Co-authored by Peter Oliver*
Unusually, the Charter of Fundamental Rights of the EU contains a provision (Art. 17(2)) expressly recognizing the right to the protection of intellectual property. With the notable exception of Luksan, the ECJ case law on this provision relates to cases in which the right to IP is pitted against other Charter rights. The Court has been driven to seek a "fair balance" between the rights at stake, an exercise which can only be carried out on a case-by-case basis, thus engendering considerable legal uncertainty. What is more, in several cases the Court has given more limited guidance than it might have done; the recent ruling in McFadden is encouraging, however. But the Court by no means bears sole responsibility for this legal uncertainty: courts are ill equipped to solve such complex policy issues; and, had it not been for the numerous gaps and ambiguities in the relevant EU legislation, the Court would not have had to step in so frequently.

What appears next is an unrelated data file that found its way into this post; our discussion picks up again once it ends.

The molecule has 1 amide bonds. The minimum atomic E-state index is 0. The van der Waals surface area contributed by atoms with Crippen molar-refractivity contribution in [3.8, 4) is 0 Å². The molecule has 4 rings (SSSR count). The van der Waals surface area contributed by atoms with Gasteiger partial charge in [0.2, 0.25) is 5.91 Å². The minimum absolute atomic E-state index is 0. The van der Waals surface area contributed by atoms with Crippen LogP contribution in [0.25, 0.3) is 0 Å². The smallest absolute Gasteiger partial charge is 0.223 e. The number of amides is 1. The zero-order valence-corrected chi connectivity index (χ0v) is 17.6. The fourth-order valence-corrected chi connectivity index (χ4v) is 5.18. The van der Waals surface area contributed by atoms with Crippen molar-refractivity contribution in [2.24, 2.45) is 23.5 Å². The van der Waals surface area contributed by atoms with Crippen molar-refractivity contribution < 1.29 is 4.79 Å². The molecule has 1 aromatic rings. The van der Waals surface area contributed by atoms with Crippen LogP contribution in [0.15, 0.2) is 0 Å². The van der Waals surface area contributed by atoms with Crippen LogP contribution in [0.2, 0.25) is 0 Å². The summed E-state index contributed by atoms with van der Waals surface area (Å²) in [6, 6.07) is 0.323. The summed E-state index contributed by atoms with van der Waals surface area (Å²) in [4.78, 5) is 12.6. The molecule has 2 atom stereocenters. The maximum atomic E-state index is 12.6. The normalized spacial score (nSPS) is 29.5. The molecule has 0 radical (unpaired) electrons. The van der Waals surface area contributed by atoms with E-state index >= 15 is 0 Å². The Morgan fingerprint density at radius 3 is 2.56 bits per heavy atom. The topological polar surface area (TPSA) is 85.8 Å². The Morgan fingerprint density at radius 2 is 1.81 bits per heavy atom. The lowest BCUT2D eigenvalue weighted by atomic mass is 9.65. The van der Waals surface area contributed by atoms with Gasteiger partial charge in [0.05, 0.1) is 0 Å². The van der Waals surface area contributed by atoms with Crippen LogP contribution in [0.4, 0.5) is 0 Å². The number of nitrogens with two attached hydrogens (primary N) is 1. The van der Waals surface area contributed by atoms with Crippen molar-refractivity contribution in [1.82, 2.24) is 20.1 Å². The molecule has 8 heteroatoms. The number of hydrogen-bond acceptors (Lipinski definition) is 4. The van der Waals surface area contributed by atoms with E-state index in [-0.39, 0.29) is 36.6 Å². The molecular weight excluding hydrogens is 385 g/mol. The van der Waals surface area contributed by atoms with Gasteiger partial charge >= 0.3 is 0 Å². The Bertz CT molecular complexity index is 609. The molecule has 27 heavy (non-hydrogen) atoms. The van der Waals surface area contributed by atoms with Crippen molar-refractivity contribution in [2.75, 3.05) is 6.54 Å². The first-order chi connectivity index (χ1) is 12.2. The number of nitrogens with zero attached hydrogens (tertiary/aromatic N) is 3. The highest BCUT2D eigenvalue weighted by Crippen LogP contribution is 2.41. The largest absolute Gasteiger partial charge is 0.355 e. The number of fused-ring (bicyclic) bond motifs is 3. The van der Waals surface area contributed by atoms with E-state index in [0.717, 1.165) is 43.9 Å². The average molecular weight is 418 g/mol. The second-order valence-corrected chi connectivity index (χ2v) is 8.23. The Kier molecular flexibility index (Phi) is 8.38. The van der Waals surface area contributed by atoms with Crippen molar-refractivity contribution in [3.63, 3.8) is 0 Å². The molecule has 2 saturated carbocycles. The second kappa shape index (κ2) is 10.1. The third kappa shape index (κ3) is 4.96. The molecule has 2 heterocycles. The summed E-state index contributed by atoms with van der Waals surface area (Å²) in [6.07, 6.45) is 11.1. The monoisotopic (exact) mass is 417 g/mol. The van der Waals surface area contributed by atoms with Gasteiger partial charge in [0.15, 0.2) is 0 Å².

Recent years have seen a raft of landmark judgments on intellectual property ("IP") decided by the Court of Justice, in which the Charter of Fundamental Rights of the EU1 has been raised.2 The occasion is therefore ripe to explore the Court's approach to IP as a fundamental right, and in particular to consider whether that approach diverges from its position regarding other forms of property.
The benefits of IP cannot be seriously contested.3 In a recent Communication, the Commission has written: "Intellectual property-intensive sectors account for 39% of GDP and for 35% of jobs in the EU...A recent study by the Office for Harmonisation in the Internal Market (OHIM) has shown that only 9%of SMEs in Europe own IP rights, but that - on average - those SMEs that do own such rights generate 32% more revenue per employee than those that do not."4 On the other hand, there is a school of thought which advocates paring back the scope of IP, especially when it comes to copyright.5 One leading exponent of this view is Harvard Professor Lawrence Lessig.6 In Europe, this movement has led to the establishment of Pirate Parties, which have enjoyed some success in Germany and Sweden and led to the election of one Member of the European Parliament.7 This is part of a much broader debate about how far-reaching fundamental rights of an economic nature are or should be.
At all events, as we shall see, under the ECHR and in EU law, there is no room for the claim made by the United Nation's Special Rapporteur on Cultural Rights that "intellectual property rights are not human rights":8 the...